Tesla's insane stock price explosion lures in tens of thousands of investors as they FOMO into shares above $700. Will the bubble pop?
Tesla [NASDAQ: TSLA] stock is unstoppable right now. It jumped 20% in a day on Monday and it’s already up 11% in pre-market trading Tuesday. The stock is in pure euphoria mode and that means retail investors are getting FOMO!
We can see the action play out in real time on trading app Robin Hood. According to data tracker Robin Track, at least 13,686 of the app’s users FOMO’d into Tesla stock in the last three days. Roughly 12,000 bought in after hitting $700
The actual number of buyers on Robin Hood is likely even higher. The stat above tracks the total net number of users holding Tesla stock. We can assume a large number sold the run-up and cashed out.
The stock quickly hit the number one spot on Robin Hood’s ‘popularity changes’ leaderboard, racking up 13,686 new stock holders.
Tesla bears were quick to chalk this move up to irrational FOMO. Analyst and Tesla parma-bear Craig Irwin told CNBC last week:
What we have is fervent enthusiasm for the stock and the fear of missing out. That’s really what’s driving this – Craig Irwin, Tesla analyst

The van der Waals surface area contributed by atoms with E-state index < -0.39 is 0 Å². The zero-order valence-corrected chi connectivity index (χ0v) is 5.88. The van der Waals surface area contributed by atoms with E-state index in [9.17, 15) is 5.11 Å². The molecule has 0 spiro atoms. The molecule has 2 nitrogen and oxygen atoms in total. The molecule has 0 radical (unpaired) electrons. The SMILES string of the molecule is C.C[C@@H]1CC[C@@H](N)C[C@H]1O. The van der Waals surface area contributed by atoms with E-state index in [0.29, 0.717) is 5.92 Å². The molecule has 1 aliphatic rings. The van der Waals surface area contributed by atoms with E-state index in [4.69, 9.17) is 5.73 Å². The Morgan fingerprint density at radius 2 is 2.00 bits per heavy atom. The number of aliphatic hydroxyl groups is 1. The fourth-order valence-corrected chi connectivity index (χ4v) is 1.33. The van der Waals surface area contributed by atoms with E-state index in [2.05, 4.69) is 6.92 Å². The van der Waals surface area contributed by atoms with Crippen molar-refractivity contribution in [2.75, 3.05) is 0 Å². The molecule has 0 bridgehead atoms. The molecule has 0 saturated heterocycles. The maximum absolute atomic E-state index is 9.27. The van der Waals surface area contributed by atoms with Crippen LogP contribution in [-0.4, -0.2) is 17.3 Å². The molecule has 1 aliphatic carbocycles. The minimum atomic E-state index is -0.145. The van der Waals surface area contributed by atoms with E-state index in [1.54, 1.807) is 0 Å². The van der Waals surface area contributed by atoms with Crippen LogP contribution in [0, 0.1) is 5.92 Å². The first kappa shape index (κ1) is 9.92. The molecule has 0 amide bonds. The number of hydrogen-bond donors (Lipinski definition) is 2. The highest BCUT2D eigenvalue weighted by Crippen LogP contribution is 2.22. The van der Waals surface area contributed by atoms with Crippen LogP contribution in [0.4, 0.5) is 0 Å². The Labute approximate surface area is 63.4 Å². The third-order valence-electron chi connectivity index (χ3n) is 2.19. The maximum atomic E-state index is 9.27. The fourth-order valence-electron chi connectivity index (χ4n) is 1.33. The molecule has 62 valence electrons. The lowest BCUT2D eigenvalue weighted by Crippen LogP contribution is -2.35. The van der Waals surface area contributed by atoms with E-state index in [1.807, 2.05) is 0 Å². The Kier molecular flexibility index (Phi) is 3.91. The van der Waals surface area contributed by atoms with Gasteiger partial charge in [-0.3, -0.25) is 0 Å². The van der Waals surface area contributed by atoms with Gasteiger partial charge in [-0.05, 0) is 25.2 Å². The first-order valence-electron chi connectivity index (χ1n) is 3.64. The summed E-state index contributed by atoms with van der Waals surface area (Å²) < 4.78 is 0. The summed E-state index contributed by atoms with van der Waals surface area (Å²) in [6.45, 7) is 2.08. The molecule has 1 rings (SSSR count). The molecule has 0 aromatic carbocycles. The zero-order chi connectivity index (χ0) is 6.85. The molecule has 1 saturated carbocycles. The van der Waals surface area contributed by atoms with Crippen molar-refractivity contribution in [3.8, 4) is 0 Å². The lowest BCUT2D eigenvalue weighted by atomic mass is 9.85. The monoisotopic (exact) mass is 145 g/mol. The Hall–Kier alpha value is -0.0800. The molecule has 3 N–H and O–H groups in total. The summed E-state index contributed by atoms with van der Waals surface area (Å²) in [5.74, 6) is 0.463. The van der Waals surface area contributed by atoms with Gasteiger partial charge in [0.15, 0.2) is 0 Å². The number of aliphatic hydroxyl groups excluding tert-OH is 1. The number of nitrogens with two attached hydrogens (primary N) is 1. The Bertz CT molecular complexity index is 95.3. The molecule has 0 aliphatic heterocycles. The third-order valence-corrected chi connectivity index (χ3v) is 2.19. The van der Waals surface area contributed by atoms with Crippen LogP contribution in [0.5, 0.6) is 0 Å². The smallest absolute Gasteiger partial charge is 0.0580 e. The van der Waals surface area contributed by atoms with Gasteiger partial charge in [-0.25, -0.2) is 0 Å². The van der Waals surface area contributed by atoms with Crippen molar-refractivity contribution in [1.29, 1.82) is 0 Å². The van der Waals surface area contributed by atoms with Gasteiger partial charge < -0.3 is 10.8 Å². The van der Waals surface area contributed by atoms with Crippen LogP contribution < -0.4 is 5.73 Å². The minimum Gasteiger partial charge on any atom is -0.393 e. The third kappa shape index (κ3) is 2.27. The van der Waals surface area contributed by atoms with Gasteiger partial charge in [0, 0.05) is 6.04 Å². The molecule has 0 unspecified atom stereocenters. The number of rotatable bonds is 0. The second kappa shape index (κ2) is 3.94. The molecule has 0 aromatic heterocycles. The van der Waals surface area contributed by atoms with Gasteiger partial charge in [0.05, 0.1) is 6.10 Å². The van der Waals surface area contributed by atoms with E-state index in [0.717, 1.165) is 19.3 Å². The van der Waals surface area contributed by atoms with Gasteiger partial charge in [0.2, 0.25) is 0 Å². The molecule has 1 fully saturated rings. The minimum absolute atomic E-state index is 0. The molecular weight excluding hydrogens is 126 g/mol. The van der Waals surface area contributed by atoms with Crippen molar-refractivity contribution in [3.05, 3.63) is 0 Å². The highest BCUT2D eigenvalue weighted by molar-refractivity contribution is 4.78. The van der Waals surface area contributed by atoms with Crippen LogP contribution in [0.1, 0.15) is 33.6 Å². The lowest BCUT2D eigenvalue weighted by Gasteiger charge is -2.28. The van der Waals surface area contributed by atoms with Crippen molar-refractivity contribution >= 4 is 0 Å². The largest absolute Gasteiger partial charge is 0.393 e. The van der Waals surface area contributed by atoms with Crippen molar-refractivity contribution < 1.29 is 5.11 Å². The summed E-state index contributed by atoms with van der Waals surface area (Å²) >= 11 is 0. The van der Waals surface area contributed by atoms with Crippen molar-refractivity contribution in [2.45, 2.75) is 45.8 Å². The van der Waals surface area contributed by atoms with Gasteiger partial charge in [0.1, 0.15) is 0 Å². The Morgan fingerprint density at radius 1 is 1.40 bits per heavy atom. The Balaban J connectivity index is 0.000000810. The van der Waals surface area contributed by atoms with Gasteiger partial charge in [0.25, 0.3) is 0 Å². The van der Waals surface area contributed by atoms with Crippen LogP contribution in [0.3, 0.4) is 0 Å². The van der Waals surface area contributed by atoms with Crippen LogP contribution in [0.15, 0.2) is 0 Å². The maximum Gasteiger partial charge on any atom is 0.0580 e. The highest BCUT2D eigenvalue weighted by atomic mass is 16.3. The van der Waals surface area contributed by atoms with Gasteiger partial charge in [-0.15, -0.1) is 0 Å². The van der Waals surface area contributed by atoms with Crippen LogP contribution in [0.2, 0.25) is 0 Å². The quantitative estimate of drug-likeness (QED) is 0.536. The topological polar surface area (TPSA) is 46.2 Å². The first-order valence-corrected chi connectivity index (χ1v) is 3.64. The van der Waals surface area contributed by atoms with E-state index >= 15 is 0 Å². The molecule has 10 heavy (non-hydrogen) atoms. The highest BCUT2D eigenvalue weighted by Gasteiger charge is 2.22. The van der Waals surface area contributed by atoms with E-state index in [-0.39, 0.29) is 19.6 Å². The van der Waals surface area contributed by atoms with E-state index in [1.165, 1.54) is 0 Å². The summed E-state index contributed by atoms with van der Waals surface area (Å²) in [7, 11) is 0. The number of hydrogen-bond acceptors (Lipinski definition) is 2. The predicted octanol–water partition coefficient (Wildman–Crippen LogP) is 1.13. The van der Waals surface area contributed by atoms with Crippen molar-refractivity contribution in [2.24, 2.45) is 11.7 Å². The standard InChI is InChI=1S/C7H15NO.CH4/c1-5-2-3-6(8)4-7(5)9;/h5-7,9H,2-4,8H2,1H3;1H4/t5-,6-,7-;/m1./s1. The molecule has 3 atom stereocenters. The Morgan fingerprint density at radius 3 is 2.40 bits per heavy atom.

On the flip side, you’ve got Tesla parma-bulls who believe the stock will go to $7,000. Ark Invest issued guidance last week with a ‘conservative’ price target of $7,000 by 2024. Their best-case scenario is $15,000.
If Ark is right, this isn’t just FOMO. It’s the start of a mega-trend for Tesla stock. Based on the share price, Tesla is now the second-largest automaker on the planet, overtaking Volkswagen yesterday [Bloomberg]. Only Toyota remains ahead of Elon Musk’s electric car company.
One thing’s for sure. Tesla’ 280% stock run since October has wiped out short-sellers. Shorts have already lost almost $6 billion betting against the stock [Market Watch]. Yet 25 million Tesla shares are still held short [Nasdaq].
If this is the biggest short-squeeze in history, then the rally might not be over yet.
This article was edited by Samburaj Das.
Last modified: February 4, 2020 3:57 PM UTC